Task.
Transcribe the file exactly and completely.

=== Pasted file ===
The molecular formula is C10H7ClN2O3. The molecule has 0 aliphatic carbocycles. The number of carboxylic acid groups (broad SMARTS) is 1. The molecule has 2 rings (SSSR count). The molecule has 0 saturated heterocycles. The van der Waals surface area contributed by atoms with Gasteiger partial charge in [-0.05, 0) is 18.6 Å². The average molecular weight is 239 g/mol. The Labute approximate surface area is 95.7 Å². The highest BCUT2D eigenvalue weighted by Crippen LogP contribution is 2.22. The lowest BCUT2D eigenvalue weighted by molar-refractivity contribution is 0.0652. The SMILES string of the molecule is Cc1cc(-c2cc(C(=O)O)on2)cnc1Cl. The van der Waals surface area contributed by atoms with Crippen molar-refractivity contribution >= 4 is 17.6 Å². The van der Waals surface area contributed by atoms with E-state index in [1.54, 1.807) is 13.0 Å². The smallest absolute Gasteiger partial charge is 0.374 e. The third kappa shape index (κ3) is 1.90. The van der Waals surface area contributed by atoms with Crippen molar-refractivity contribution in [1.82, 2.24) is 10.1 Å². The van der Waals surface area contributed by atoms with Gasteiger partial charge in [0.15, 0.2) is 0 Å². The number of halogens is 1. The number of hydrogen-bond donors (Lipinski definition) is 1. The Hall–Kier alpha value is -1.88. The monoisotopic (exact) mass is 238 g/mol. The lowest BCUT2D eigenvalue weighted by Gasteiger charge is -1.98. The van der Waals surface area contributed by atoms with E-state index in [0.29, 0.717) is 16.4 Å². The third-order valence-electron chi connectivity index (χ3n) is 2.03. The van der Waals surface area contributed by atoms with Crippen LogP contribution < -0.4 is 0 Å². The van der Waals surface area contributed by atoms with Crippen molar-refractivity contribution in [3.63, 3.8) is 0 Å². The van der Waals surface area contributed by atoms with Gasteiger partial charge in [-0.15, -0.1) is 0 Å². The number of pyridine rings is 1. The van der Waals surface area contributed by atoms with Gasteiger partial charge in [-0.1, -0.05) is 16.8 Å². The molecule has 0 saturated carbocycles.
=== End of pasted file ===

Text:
The molecular formula is C10H7ClN2O3. The molecule has 0 aliphatic carbocycles. The number of carboxylic acid groups (broad SMARTS) is 1. The molecule has 2 rings (SSSR count). The molecule has 0 saturated heterocycles. The van der Waals surface area contributed by atoms with Gasteiger partial charge in [-0.05, 0) is 18.6 Å². The average molecular weight is 239 g/mol. The Labute approximate surface area is 95.7 Å². The highest BCUT2D eigenvalue weighted by Crippen LogP contribution is 2.22. The lowest BCUT2D eigenvalue weighted by molar-refractivity contribution is 0.0652. The SMILES string of the molecule is Cc1cc(-c2cc(C(=O)O)on2)cnc1Cl. The van der Waals surface area contributed by atoms with Crippen molar-refractivity contribution >= 4 is 17.6 Å². The van der Waals surface area contributed by atoms with E-state index in [1.54, 1.807) is 13.0 Å². The smallest absolute Gasteiger partial charge is 0.374 e. The third kappa shape index (κ3) is 1.90. The van der Waals surface area contributed by atoms with Crippen molar-refractivity contribution in [1.82, 2.24) is 10.1 Å². The van der Waals surface area contributed by atoms with Gasteiger partial charge in [0.15, 0.2) is 0 Å². The number of halogens is 1. The number of hydrogen-bond donors (Lipinski definition) is 1. The Hall–Kier alpha value is -1.88. The monoisotopic (exact) mass is 238 g/mol. The lowest BCUT2D eigenvalue weighted by Gasteiger charge is -1.98. The van der Waals surface area contributed by atoms with E-state index in [0.29, 0.717) is 16.4 Å². The third-order valence-electron chi connectivity index (χ3n) is 2.03. The van der Waals surface area contributed by atoms with Crippen LogP contribution < -0.4 is 0 Å². The van der Waals surface area contributed by atoms with Crippen molar-refractivity contribution in [3.63, 3.8) is 0 Å². The van der Waals surface area contributed by atoms with Gasteiger partial charge in [-0.15, -0.1) is 0 Å². The number of pyridine rings is 1. The van der Waals surface area contributed by atoms with Gasteiger partial charge in [-0.1, -0.05) is 16.8 Å². The molecule has 0 saturated carbocycles.